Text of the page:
To reach the source you must go against the flow

Earlier this year a post here presented a fallible listing of classical composers with Buddhist tendencies, a listing to which Alex Ross offered several additions. But both of us, inexcusably, overlooked Laurie Anderson; she is a longtime student of the Tibetan Buddhist teacher Mingyur Rinpoche and won a Grammy this year for her collaboration with the Kronos Quartet Landfall. Laurie Anderson is the subject of an excellent new profile in the online Buddhist magazine Tricycle in which she explains "I follow some of [Mingyur Rinpoche's] teaching when I’m writing now, and it’s a new way for me to think about music. So music and meditation are coming closer and closer".

That is Laurie Anderson photographed above at the Elbphilharmonie in Hamburg, and her genre-crossing work encompasses performance, film, music, installation, writing, photography, and sculpture - video sample here. In 1956 the American psychologist Robert M. Lindner wrote an influential book titled Must You Conform? - and Laurie Anderson would doubtless agree with the answer that Robert Lindner provides to his title question:

The answer is a resounding No! No — not only because in the end we are creatures who cannot . . . but no because there is an alternate way of life available to us here and now. It is the way of positive rebellion, the path of creative protest.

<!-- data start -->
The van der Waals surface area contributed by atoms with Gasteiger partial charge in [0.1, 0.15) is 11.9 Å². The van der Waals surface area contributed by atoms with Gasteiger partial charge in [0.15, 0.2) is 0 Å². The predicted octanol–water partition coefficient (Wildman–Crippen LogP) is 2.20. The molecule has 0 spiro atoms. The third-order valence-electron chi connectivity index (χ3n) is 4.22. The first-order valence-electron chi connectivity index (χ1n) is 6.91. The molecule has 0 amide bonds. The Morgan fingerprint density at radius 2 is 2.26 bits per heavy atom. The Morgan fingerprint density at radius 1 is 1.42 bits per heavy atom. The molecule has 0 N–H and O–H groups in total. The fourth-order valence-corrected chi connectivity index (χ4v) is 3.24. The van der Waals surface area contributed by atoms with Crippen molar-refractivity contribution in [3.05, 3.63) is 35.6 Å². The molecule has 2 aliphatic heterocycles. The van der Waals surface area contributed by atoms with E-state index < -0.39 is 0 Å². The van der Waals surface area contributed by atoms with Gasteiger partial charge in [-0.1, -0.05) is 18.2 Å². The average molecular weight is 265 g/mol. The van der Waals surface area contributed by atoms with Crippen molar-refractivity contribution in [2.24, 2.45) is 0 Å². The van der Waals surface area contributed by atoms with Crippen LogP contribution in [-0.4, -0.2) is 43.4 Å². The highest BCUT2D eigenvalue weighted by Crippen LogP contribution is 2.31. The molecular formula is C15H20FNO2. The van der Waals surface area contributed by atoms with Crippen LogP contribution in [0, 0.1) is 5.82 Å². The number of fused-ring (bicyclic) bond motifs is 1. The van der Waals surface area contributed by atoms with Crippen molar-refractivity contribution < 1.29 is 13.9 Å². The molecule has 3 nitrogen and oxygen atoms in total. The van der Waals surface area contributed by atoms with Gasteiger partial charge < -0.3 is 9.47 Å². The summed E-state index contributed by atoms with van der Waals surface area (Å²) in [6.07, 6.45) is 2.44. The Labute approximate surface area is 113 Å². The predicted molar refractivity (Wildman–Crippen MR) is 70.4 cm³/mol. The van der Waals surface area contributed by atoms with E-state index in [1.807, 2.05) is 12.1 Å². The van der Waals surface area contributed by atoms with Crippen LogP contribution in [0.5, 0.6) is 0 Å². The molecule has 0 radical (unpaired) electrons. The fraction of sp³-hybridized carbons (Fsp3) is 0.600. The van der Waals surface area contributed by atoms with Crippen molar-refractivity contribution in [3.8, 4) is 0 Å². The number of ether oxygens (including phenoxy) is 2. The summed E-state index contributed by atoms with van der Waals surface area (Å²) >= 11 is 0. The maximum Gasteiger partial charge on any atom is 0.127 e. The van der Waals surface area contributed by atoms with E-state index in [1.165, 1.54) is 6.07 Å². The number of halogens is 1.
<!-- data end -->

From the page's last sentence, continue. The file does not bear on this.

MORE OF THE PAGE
More than half a century later Robert Lindner's observation that 'In the crowd, herd, or gang, it is a mass-mind that operates - which is to say, a mind without subtlety, a mind without compassion, a mind, finally, uncivilized' is chillingly relevant to our social media obsessed culture; as is his view that 'It is characteristic of all movements and crusades that the psychopathic element rises to the top'. It is deeply unfashionable to question the wisdom of online crowds. But the driving force of social media is peer approval, and now, sadly, to gain that coveted approval you need a mindset that is without subtlety, a mindset without compassion, a mindset which in the final analysis is uncivilized.

That great 20th century symphonist Carl Nielsen warned against the danger of going around in deedless admiration for the conventional. As Laurie Anderson and a few other brave artists prove, there is an alternate way of life available to us here and now; it is the way of positive rebellion, the path of creative protest. Or as another very wise Buddhist teacher Jetsunma Tenzin Palmo tells us, to reach the source you must go against the flow.

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